2MASS J0516288+260738: Discovery of the first eclipsing late K + Brown dwarf binary system? *,**,***
Institut für Astronomie und Astrophysik, Universität Tübingen, Sand 1, 72076, Tübingen, Germany e-mail: firstname.lastname@example.org
2 Universitätssternwarte Göttingen, Geismar Landstraße 11, 37083 Göttingen, Germany
3 Institut für Astronomie, Universität Wien, Türkenschanzstraße 17, 1180 Wien, Austria
4 South African Astronomical Observatory, PO Box 9, Observatory 7935, Cape, South Africa
5 Dr.-Remeis-Sternwarte, Astronomisches Institut der Universität Erlangen-Nürnberg, Sternwartstr. 7, 96049 Bamberg, Germany
6 Hamburger Sternwarte, Universität Hamburg, Gojenbergsweg 112, 21029 Hamburg, Germany
7 Department of Physics, University of the North-West, Private Bag X2046, Mmabatho 2735, South Africa
8 Korea Astronomy Observatory, 61-1, Whaam, Yuseong, Daejeon, 305-348, Korea
9 Department of Physics and Space Sciences and SARA Observatory, Florida Institute of Technology, 150 West University Boulevard, Melbourne, FL 32901-6975, USA
10 Konkoly Observatory, Box 67, 1525 Budapest XII, Hungary
11 Gunma Astronomical Observatory, 6860-86 Nakayama Takayama-mura Agatsuma-gun Gunma-ken, Postal Code: 377-0702, Japan
12 Department of Earth and Ocean Sciences, National Defense Academy, Yokosuka, Kanagawa 239-8686, Japan
13 Wise Observatory, Sackler Faculty of Exact Sciences, Tel Aviv University, Tel Aviv 69978, Israel
14 Department of Astronomy, University of Cape Town, Rondebosch 7700, South Africa
Corresponding author: S. L. Schuh, Schuh@astro.uni.tuebingen.de
Accepted: 4 August 2003
We report the discovery of a new eclipsing system less than one arcminute south of the pulsating DB white dwarf KUV 05134+2605. The object could be identified with the point source 2MASS J0516288+260738 published by the Two Micron All Sky Survey. We present and discuss the first light curves as well as some additional colour and spectral information. The eclipse period of the system is 1.29 d, and, assuming this to be identical to the orbital period, the best light curve solution yields a mass ratio of , a radius ratio of and an inclination of 74°. The spectral anaylsis results in a K for the primary. On this basis, we suggest that the new system probably consists of a late K + Brown dwarf (which would imply a system considerably younger than ≈0.01 Gyr to have ), and outline possible future observations.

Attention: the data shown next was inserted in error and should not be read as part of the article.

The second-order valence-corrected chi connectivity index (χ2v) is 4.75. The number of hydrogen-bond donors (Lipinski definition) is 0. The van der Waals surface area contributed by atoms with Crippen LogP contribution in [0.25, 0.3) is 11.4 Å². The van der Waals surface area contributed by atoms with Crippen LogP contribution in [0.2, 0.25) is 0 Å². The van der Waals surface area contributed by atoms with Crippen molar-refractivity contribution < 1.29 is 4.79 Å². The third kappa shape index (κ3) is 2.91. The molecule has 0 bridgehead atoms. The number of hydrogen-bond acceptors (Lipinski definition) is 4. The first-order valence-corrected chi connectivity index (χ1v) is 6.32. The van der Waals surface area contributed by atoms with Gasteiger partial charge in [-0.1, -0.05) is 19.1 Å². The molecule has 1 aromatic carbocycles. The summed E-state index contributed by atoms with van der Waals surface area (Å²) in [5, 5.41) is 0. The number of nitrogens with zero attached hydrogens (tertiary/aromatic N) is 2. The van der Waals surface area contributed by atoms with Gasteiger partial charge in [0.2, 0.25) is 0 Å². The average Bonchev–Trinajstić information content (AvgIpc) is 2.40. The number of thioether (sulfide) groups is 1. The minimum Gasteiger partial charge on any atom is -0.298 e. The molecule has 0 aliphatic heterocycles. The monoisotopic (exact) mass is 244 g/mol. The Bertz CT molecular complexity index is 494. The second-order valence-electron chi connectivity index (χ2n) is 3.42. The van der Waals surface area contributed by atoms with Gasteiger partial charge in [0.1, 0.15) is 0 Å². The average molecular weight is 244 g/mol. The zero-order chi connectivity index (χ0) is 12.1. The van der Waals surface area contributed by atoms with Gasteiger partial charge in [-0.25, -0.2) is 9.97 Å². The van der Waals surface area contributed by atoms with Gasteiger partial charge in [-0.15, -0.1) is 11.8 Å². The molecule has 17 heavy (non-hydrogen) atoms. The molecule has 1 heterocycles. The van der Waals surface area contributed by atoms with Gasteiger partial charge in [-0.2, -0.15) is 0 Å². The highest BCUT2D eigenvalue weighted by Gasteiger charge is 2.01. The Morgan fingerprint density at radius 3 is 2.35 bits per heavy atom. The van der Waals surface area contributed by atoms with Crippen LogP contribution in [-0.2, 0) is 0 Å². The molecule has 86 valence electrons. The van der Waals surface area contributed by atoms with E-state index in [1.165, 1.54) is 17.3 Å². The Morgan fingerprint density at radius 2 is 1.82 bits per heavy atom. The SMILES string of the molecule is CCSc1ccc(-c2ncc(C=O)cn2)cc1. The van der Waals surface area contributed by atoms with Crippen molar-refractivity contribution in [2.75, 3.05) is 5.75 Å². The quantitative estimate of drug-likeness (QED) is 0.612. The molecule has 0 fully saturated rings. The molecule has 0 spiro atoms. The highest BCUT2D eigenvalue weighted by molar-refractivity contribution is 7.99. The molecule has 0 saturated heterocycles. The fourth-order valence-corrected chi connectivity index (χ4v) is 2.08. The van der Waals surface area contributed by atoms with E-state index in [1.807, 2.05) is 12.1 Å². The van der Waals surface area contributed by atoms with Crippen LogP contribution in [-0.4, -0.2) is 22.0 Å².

Key words: ephemerides / stars: variables: general / stars: binaries: eclipsing / stars: low-mass, brown dwarfs / stars: individual: 2MASS J0516288+260738
This paper uses observations made at the Bohyunsan Optical Astronomy Observatory of Korea Astronomy Observatory, at the South African Astronomical Observatory (SAAO), at the 0.9 m telescope at Kitt Peak National Observatory recommissioned by the Southeastern Association for Research in Astronomy (SARA), at Gunma Astronomical Observatory established by Gunma prefecture, Japan, at the Florence and George Wise Observatory, operated by the Tel-Aviv University, Israel and at Piszkéstető, the mountain station of Konkoly Observatory of the Hungarian Academy of Science, Hungary.
This publication makes use of data products from the Two Micron All Sky Survey, a joint project of the University of Massachusetts and the Infrared Processing and Analysis Center / California Institute of Technology, funded by the National Aeronautics and Space Administration and the National Science Foundation.
The Digitized Sky Survey was produced at the Space Telescope Science Institute under US Government grant NAG W-2166. The images of these surveys are based on photographic data obtained using the Oschin Schmidt Telescope on Palomar Mountain and the UK Schmidt Telescope. The plates were processed into the present compressed digital form with the permission of these institutions.
© ESO, 2003